“(In) their, I guess, understandable zeal to try and comply with what they believe the Florida Constitution requires, they forgot to make sure what they were doing complied with the 14th Amendment of the U.S. Constitution,” DeSantis said.
Lawson has promised to counter DeSantis’ argument in court, arguing protecting minority voting power remains a requirement of both the state Constitution and the federal Voting Rights Act.
“The Florida Legislature is caving to the intimidation of DeSantis and his desire to create additional Republican seats in Congress by eliminating minority-access districts,” Lawson said. “Previously, the Florida Supreme Court scolded the Florida Legislature for injecting partisan politics into the reapportionment process. Florida voters were hopeful that legislators would have learned their lesson. They did not. Again, I am not surprised, but disappointed with the Legislature’s inability to fulfill their constitutional duties as elected officials without political interference from DeSantis.”
The Legislature notably tried to address that concern in its final map. Unlike a map approved previously by the Senate (S 8060), the primary map, which was produced by the Florida House, replaced CD 5 with a district contained entirely within Duval County but which House and Senate analysts believed would still perform for minorities.
Lawmakers signaled some skepticism themselves about whether courts would allow such a change to the North Florida seat, and took the unprecedented step of attaching a backup map to the redistricting bill (H 8015) that kept Lawson’s district mostly intact.
But while DeSantis’ criticisms and a veto message from General Counsel Ryan Newman, focused exclusively on issues with CD 5, the maps from DeSantis’ office were radically different throughout the rest of the state.
For example, the Governor’s maps, also submitted by Newman, redraw Tampa Bay’s district to combine parts of the jurisdictions represented by Democratic Reps. Kathy Castor and Charlie Crist, apparently leaving the region with one Democratic seat instead of two. The maps also dramatically redraw Florida’s 20th Congressional District, represented now by Democratic Rep. Sheila Cherfilus-McCormick.
But the maps also significantly impact Republican-held seats.
For example, a district represented by Rep. Vern Buchanan, a Longboat Key Republican, gets cleaved in two, with the Manatee County area central to his district landing in a new district oriented toward Tampa Bay. The Sarasota County portion, meanwhile, joins a seat that significantly overlaps with a district now represented by Republican Rep. Greg Steube. It’s unclear where Buchanan would run in such a scenario, and his decision would likely set off political dominoes.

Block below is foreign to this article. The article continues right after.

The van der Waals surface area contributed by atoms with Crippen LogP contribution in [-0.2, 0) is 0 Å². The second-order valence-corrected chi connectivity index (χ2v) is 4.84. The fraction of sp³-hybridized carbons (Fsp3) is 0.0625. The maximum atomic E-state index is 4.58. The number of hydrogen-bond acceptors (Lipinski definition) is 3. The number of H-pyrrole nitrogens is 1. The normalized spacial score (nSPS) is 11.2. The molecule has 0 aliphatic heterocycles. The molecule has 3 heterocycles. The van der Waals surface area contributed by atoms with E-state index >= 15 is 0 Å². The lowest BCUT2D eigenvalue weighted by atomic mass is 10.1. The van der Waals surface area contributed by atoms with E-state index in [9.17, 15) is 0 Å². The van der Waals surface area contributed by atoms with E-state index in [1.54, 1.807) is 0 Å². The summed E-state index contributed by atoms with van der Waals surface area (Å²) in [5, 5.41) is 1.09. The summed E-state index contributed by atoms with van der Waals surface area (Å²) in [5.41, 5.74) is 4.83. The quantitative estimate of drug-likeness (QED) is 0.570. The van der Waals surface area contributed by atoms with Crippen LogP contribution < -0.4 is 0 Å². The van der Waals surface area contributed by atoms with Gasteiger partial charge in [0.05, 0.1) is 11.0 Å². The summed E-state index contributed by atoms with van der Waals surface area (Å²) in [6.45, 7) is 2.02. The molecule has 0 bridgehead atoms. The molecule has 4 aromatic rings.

Close observers to the process say what appears in the Governor’s next submission will determine the tone of Session. If DeSantis’ team largely incorporates the Legislature’s plan outside of CD 5 and also Florida’s 10th Congressional District, that could mean a loosening of tension, at least among Republican lawmakers.
But it’s also likely Democrats will raise issues beyond whether the maps employ racial gerrymandering. The Governor has not openly questioned language in Florida’s constitution about favoring a party over another, and while partisan performance was a smaller issue in legislative deliberation on reapportionment, it could loom large if DeSantis’ maps indeed eliminate three or four safe Democratic or competitive seats.
Beyond that, Democrats have already complained that giving DeSantis the reins destroys any semblance of separation of powers. No Governor has ever submitted a redistricting map in Florida in modern history. Now, the Governor will most likely soon answer the question whether to sign or veto a map designed by his own team.
“The fact that the Florida Legislature is playing by their own rules, ignoring the checks and balances that have been put in place, and giving Gov. Ron DeSantis the authority to give input on what he thinks the congressional maps should look like is unprecedented,” said Sen. Shevrin Jones, a Miami Gardens Democrat.
And with the high stakes on control of Congress up for grabs, critics from around the country are likely to support any legal challenge that occurs.
“The Florida legislature’s decision to hand redistricting over to Governor Ron DeSantis is an unprecedented and shameless abdication of their responsibilities as an elected body,” said Abel Iraola, spokesperson for the Democratic Congressional Campaign Committee. “Large majorities of Floridians from across the political spectrum have made it clear they want to see fair maps. Based on his public comments, there is no doubt that any proposal from Governor DeSantis would be a nonstarter and an attack on Black representation in Florida.”